This security feature is controlled by a pref, so you can turn this off if you want. If you have time, I strongly recommend you look at the reasons for this, I think they are quite compelling. I had created bug 122022, and left it in the file component as a mouse-trap for these types of conversations... Bug 84128 is the actual bug, which requests some user notification for this feature.
Thanks to all that discussed this "bug". Turning this security feature off lets me load the "file:"´s again. We could have saved a lot of time when someone had told that earlier. By the way, 5 slashes after "file:" will do it for the server name. Maybe you should offer a switch in the preferences to turn this feature off or on.
I have submitted my comments regarding legitimate uses of file links in http pages in bug 84128, so I won't repeat them here. Here I did want to point out that five slashes after file: is, under some circumstances, appropriate. According to RFC 1738, the correct syntax is: file://server/path or file:///path In the second case, the path is relative to the user's computer. If the user is using UNC to specify the file (perhaps the file is on a server in an NT domain), the path might be \\server\folder\file. But URLs must be specified with forward slashes (when the browser passes the path to the local OS, it does so in an OS-specific way, and may change the forward slashes to back slashes.) So \\server\folder\file becomes //server/folder/file, and the whole thing becomes file://///server/folder/file.
*** Bug 152672 has been marked as a duplicate of this bug. ***
ref comment 31. Thanks for the explanation of file:///// From your comment, if <host>/<path> is UNC then it is relative to the local machine, hence file:///// but RFC 1738 states: A file URL takes the form: file://<host>/<path> where <host> is the fully qualified domain name of the system on which the <path> is accessible, and <path> is a hierarchical directory path of the form <directory>/<directory>/.../<name>. which would imply that if <host> is a FQDN then file://host.mydomain.com/path/to/file should work, but it doesn't. Moz just does nothing (as it does with file://host/path/to/file). NS4 and IE don't like it either (they both complain that the file can't be found, even though it exists). The machine I tried this on is in mydomain.com as well and I've set the prefs to not use the proxy for mydomain.com. I've also edited all.js as per comment 28: pref("security.checkloaduri", false); This would suggest that Moz is not RFC1738 compliant. Like Werner this is making Moz difficult to use on our Intranet where all the links are file://host/path...., even though that is strictly incorrect.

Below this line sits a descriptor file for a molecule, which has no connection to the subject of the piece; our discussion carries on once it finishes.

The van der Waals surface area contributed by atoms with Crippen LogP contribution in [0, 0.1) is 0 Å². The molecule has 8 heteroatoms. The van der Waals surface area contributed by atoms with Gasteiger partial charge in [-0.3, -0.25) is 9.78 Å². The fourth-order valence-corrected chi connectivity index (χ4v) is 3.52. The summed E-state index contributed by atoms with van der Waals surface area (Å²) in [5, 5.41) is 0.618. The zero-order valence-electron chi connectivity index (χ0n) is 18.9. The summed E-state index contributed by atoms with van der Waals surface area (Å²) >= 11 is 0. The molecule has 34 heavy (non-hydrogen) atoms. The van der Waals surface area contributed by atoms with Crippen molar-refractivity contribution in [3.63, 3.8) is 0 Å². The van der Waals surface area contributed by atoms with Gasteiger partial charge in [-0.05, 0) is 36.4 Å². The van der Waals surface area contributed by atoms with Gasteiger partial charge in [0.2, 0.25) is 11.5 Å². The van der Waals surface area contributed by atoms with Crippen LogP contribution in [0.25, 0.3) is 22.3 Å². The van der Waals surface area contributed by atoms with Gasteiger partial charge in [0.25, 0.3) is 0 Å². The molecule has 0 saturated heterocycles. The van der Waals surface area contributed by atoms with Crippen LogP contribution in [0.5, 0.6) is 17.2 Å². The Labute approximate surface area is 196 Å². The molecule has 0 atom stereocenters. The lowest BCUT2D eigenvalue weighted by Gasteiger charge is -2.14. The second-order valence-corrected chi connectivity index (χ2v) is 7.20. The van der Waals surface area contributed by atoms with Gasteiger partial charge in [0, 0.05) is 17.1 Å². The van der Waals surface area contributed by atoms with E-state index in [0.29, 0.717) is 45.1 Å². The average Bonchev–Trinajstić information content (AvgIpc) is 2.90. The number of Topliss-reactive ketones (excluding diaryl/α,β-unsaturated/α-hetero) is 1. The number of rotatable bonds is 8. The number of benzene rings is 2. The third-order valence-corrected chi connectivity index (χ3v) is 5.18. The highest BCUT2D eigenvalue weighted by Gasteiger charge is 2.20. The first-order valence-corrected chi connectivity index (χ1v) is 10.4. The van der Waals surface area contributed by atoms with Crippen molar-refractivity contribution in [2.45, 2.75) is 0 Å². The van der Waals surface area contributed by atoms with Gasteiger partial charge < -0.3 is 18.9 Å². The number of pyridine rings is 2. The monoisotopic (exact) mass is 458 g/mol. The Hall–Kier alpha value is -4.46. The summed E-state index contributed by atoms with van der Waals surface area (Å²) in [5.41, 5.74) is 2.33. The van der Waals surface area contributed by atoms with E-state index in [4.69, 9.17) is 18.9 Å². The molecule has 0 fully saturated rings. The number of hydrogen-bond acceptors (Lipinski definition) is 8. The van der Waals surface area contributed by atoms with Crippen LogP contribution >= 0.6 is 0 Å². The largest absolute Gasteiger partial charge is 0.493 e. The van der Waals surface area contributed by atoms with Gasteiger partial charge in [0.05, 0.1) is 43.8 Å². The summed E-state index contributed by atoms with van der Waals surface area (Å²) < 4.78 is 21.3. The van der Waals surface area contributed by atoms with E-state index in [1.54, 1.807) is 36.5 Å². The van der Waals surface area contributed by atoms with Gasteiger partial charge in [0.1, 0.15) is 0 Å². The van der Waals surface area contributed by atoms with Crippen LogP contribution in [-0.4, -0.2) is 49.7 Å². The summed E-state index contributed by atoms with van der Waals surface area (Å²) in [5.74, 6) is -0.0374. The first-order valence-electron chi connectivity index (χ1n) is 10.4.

But in file://host/path/to/file the host can only be localhost or your own machine name, thus ignoring it should do the trick, because the file protocol is by definition a *local* protocol. It is not possible to access files on a different server (the protocol does not know how to access a different maschine) unless you do a trick in the *path* and that is the UNC stuff, but it is done in the path, not in the host part of the url.
[RFE] is deprecated in favor of severity: enhancement. They have the same meaning.
Severity: normal → enhancement
Summary: [RFE] file:// URL - convert 4 slash UNC's to 5 slashes (promote the servername w/ extra "/") → file:// URL - convert 4 slash UNC's to 5 slashes (promote the servername w/ extra "/")
see Bug 88293 for a WONTFIX about this issue
mass reassigning to nobody.
Assignee: dougt → nobody
Status: NEW → RESOLVED
Closed: 18 years ago → 4 years ago
Resolution: --- → WONTFIX